Bourbon and Beyond
Midpoint Music Fest
Summer is now officially kaput, but festival season still has a chorus or two left before wrapping up 2017. This weekend, Louisville and Cincinnati do battle again with two of the year’s final festival events. One is a high-profile, inaugural outing. The other a comparatively low key undertaking that takes most of its activity indoors.
Louisville’s offering is called Bourbon and Beyond, a two day undertaking that proclaims “For our love of bourbon, for our love of Kentucky” as its motto. As the name implies, bourbon distillers and food offerings from numerous Louisville restaurants will be out in force at Champions Park along River Road on Saturday and Sunday. But let’s take a look at the ridiculously plentiful live music lineup.
Unlike the predominantly new-generation feel the Forecastle Festival generates downtown every July, Bourbon and Beyond is opting for a slightly older demographic. Hence, the program boasts the Steve Miller Band, Amos Lee, Kenny Wayne Shepherd, ZZ Ward, Shawn James and the Shapeshifters and Dave Cavalier (on the Oak Stage) with Eddie Vedder, Band of Horses, Buddy Guy, the Chris Robinson Brotherhood and Fantastic Negrito (on the Barrel Stage) on Saturday. Stevie Nicks, Paul Rodgers, G. Love and Special Sauce, Nikki Lane and — get this — Keifer Sutherland (Oak Stage) with Joe Bonamassa, Gary Clark Jr., Trombone Shorty and Orleans Avenue, Jonny Lang and Caitlyn Smith (Barrel Stage) take over on Sunday.
The festival will also sport three smaller stages, including one devoted exclusively to bluegrass. The latter will present sets by Town Mountain (on Sunday) and Lexington’s own NewTown (both days). For a full schedule of performers and showtimes, go to bourbonandbeyond.com/schedule.
In the mood for an event that is smaller, more indie rock minded and suitable to the great indoors? Try check out the Midoint Music Fest, which commands a total of four performance stages within the Taft Theatre and the neighboring Masonic Center in downtown Cincinnati.
Saturday’s headliners include Broken Social Scene, Citizen, and Frightened Rabbit at the Taft with The New Pornographers, Valerie June and Filthy Friends at the Masonic Center. Topping the bill on Sunday will be Walk the Moon, Seun Kuti & Egypt 80 and Flint Eastwood at the Taft with Badbadnotgood, Aaron Lee Tasjan and Mandolin Orange at the Masonic Center.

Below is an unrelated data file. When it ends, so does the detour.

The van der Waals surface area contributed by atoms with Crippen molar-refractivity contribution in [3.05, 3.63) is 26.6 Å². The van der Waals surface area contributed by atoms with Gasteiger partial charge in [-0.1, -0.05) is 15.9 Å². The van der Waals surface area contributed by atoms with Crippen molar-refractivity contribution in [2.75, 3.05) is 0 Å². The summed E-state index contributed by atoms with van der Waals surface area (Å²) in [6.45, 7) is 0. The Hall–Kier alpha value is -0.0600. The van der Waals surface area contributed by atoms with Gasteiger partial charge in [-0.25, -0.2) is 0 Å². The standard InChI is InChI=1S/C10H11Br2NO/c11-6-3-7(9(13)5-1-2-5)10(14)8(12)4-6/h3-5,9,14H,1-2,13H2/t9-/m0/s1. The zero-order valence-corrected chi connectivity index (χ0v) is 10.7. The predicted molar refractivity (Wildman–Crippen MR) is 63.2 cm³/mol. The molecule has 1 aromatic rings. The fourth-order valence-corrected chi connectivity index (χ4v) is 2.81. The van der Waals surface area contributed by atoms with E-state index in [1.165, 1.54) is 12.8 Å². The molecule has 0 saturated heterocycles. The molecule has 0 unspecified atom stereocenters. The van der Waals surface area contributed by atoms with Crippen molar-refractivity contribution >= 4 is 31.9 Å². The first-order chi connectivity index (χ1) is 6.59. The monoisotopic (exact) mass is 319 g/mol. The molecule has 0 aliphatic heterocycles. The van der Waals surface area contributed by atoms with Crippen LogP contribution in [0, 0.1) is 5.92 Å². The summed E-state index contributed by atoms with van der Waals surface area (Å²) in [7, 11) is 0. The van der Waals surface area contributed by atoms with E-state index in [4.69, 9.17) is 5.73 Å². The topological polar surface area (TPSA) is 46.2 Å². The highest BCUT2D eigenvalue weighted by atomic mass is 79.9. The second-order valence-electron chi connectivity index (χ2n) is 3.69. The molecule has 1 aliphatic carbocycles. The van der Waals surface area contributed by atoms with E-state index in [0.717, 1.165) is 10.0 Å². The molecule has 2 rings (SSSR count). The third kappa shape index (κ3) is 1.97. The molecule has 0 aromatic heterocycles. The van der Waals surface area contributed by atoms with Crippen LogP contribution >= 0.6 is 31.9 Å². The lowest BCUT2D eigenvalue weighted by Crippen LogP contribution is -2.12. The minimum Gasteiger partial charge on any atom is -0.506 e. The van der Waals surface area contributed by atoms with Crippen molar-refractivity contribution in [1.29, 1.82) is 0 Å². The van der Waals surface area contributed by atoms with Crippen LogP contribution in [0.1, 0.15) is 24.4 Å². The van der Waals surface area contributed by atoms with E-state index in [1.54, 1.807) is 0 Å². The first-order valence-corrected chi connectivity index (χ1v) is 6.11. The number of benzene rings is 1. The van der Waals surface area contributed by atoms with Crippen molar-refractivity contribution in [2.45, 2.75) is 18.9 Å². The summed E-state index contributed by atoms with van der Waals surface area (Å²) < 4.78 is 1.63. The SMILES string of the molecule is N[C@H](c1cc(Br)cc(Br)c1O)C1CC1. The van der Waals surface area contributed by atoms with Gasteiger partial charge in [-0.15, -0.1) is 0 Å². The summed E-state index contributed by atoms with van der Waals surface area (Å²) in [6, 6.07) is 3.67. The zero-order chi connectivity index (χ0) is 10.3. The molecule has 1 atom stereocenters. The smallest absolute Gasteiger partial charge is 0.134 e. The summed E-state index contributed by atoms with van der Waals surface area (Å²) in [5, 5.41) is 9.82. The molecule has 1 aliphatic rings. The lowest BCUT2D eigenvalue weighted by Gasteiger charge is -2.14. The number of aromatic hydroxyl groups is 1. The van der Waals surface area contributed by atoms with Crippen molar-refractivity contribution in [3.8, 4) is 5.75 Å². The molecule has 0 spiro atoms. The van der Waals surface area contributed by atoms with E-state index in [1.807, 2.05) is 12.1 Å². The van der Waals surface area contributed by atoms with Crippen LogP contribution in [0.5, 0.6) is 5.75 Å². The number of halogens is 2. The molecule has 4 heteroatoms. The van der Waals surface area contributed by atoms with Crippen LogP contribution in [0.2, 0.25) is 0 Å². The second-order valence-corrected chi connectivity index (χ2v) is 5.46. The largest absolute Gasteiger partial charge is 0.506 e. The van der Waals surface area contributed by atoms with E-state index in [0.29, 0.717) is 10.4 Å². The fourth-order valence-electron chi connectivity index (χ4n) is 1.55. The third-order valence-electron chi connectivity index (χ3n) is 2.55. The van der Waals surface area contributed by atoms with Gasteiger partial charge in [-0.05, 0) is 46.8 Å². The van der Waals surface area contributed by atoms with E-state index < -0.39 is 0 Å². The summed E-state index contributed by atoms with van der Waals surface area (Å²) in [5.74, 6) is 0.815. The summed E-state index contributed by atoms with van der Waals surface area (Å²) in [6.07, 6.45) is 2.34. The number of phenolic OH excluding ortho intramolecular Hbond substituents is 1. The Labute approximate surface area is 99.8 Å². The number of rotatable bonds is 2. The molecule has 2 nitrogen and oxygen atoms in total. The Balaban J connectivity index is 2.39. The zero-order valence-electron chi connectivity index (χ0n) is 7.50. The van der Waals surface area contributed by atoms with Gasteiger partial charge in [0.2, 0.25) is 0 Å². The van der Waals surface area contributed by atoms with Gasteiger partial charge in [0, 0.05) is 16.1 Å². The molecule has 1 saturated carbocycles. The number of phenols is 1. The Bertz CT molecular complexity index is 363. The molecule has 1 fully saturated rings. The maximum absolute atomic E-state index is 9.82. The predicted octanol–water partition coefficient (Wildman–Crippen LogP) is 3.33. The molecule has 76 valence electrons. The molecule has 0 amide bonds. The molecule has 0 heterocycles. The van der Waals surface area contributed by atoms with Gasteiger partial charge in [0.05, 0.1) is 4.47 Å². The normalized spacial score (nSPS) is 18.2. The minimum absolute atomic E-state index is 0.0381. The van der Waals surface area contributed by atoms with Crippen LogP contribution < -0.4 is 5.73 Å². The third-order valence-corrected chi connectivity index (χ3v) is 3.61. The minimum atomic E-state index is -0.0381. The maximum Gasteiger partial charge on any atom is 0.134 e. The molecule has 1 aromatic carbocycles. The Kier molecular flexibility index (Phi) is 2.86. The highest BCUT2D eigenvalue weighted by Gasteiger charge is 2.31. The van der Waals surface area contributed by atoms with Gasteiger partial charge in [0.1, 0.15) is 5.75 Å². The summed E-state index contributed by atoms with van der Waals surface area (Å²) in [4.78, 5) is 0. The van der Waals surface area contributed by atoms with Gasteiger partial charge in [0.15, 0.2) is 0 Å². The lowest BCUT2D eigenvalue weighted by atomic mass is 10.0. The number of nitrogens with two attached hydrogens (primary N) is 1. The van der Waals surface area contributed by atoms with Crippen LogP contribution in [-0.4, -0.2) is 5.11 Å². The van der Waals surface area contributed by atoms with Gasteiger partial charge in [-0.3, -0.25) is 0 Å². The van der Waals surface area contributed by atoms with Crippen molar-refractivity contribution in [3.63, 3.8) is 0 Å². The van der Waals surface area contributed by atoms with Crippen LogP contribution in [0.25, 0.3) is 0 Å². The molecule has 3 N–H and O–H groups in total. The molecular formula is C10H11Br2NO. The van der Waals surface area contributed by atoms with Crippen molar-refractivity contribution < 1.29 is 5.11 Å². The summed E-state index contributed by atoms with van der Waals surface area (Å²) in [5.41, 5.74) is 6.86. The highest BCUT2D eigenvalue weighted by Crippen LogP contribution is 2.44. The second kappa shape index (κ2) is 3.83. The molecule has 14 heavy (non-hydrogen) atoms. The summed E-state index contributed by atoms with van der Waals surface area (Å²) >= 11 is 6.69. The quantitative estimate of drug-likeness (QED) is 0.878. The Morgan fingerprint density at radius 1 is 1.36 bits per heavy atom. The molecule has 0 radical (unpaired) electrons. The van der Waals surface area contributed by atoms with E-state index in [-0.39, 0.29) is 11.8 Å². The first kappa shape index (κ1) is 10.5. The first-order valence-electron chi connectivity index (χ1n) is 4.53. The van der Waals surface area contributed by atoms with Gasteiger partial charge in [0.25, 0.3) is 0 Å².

For a full schedule go to MPMF.com/schedule.
The Canadian invasion
▪ At long last, Rufus Wainwright is making his way to Lexington for a Sept. 27 performance at the Lexington Opera House, 401 West Short Street. Over the past two decades, the Montreal-based singer and composer has become one of the more versatile song stylists of his generation by penning numerous albums of original works, collaborating with countless other performers, composing operas and, on his newest album, “Take All My Loves,” devising music for nine Shakespearean sonnets. What are you in for, then, on Wednesday? Most likely a Gershwin tune or two, a nod to Judy Garland and masterful Wainwright originals like “Cigarettes and Chocolate Milk.” (7:30 p.m.; $45.50-$55.50). Call 859-233-3535 or go to Lexingtonoperahouse.com.
▪ Decision time, folks. The same evening Wainwright plays downtown, another champion Canadian songsmith comes to the University of Kentucky campus. Specifically, Gordon Lightfoot returns to the Singletary Center for the Arts, 405 Rose Street. As a vocalist and songwriter, Lightfoot helped define the role of the folk-pop artist in the late ’60s, ’70s and much of the ’80s through a strongly consistent string of albums for the United Artists and Warner Bros. labels as well as the signature hits “Early Morning Rain,” “If You Could Read My Mind and “Sundown.” The Sept. 27 concert coincides with the release this week of his authorized biography, “Lightfoot” by Nicholas Jennings (8 p.m., $45-$65). Call 859-257-4929 or go to Etix.com.
The other Young
For 36 years, Pegi Young helped organize yearly benefit concerts for the Bridge School, the California school that she co-founded that serves children with severe speech and physical conditions (her son Ben was born with cerebral palsy). But Young has also been at the helm of her own music career, which saw the release of four albums over the past decade. Her newest record, ‘Raw,’ takes its cue from the unraveling of emotions that occurred after the 2014 divorce from her husband, Neil Young, after 36 years of marriage. She will bring those songs to life with a Sept, 26 performance at the Green Lantern, 497 West Third Street, backed by her band The Survivors. The group roster boasts several significant names, including veteran keyboardist Spooner Oldham and Drive-By Trucker bass alum Shonna Tucker (9 p.m., $10). Call 859-252-9539.